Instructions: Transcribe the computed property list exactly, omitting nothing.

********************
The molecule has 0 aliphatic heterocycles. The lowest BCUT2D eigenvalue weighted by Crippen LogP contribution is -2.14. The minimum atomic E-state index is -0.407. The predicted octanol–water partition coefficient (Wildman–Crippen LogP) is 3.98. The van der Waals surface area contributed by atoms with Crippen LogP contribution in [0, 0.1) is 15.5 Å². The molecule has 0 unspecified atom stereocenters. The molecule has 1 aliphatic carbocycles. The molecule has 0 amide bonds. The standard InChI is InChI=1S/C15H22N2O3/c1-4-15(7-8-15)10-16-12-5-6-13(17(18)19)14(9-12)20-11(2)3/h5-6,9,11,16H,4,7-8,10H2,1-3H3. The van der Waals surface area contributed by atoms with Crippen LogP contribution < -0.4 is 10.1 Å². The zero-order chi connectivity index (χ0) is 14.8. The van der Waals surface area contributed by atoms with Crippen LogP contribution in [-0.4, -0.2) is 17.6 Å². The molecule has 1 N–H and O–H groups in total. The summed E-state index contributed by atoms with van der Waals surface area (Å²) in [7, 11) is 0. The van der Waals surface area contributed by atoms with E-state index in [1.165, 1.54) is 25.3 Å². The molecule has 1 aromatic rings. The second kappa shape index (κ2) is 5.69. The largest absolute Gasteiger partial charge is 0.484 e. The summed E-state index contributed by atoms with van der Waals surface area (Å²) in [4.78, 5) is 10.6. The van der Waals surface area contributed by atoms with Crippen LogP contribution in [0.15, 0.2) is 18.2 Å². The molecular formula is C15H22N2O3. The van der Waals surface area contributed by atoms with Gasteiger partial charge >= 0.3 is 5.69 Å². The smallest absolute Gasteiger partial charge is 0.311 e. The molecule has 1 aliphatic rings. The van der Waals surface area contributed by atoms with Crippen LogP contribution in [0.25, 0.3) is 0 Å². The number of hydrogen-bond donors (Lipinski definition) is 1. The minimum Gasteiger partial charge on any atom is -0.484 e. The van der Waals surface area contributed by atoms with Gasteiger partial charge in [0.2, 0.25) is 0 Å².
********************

The molecule has 0 aliphatic heterocycles. The lowest BCUT2D eigenvalue weighted by Crippen LogP contribution is -2.14. The minimum atomic E-state index is -0.407. The predicted octanol–water partition coefficient (Wildman–Crippen LogP) is 3.98. The van der Waals surface area contributed by atoms with Crippen LogP contribution in [0, 0.1) is 15.5 Å². The molecule has 0 unspecified atom stereocenters. The molecule has 1 aliphatic carbocycles. The molecule has 0 amide bonds. The standard InChI is InChI=1S/C15H22N2O3/c1-4-15(7-8-15)10-16-12-5-6-13(17(18)19)14(9-12)20-11(2)3/h5-6,9,11,16H,4,7-8,10H2,1-3H3. The van der Waals surface area contributed by atoms with Crippen LogP contribution < -0.4 is 10.1 Å². The zero-order chi connectivity index (χ0) is 14.8. The van der Waals surface area contributed by atoms with Crippen LogP contribution in [-0.4, -0.2) is 17.6 Å². The molecule has 1 N–H and O–H groups in total. The summed E-state index contributed by atoms with van der Waals surface area (Å²) in [7, 11) is 0. The van der Waals surface area contributed by atoms with E-state index in [1.165, 1.54) is 25.3 Å². The molecule has 1 aromatic rings. The second kappa shape index (κ2) is 5.69. The largest absolute Gasteiger partial charge is 0.484 e. The summed E-state index contributed by atoms with van der Waals surface area (Å²) in [4.78, 5) is 10.6. The van der Waals surface area contributed by atoms with Crippen LogP contribution in [0.15, 0.2) is 18.2 Å². The molecular formula is C15H22N2O3. The van der Waals surface area contributed by atoms with Gasteiger partial charge >= 0.3 is 5.69 Å². The smallest absolute Gasteiger partial charge is 0.311 e. The molecule has 1 aliphatic rings. The van der Waals surface area contributed by atoms with Crippen LogP contribution in [0.25, 0.3) is 0 Å². The number of hydrogen-bond donors (Lipinski definition) is 1. The minimum Gasteiger partial charge on any atom is -0.484 e. The van der Waals surface area contributed by atoms with Gasteiger partial charge in [0.2, 0.25) is 0 Å².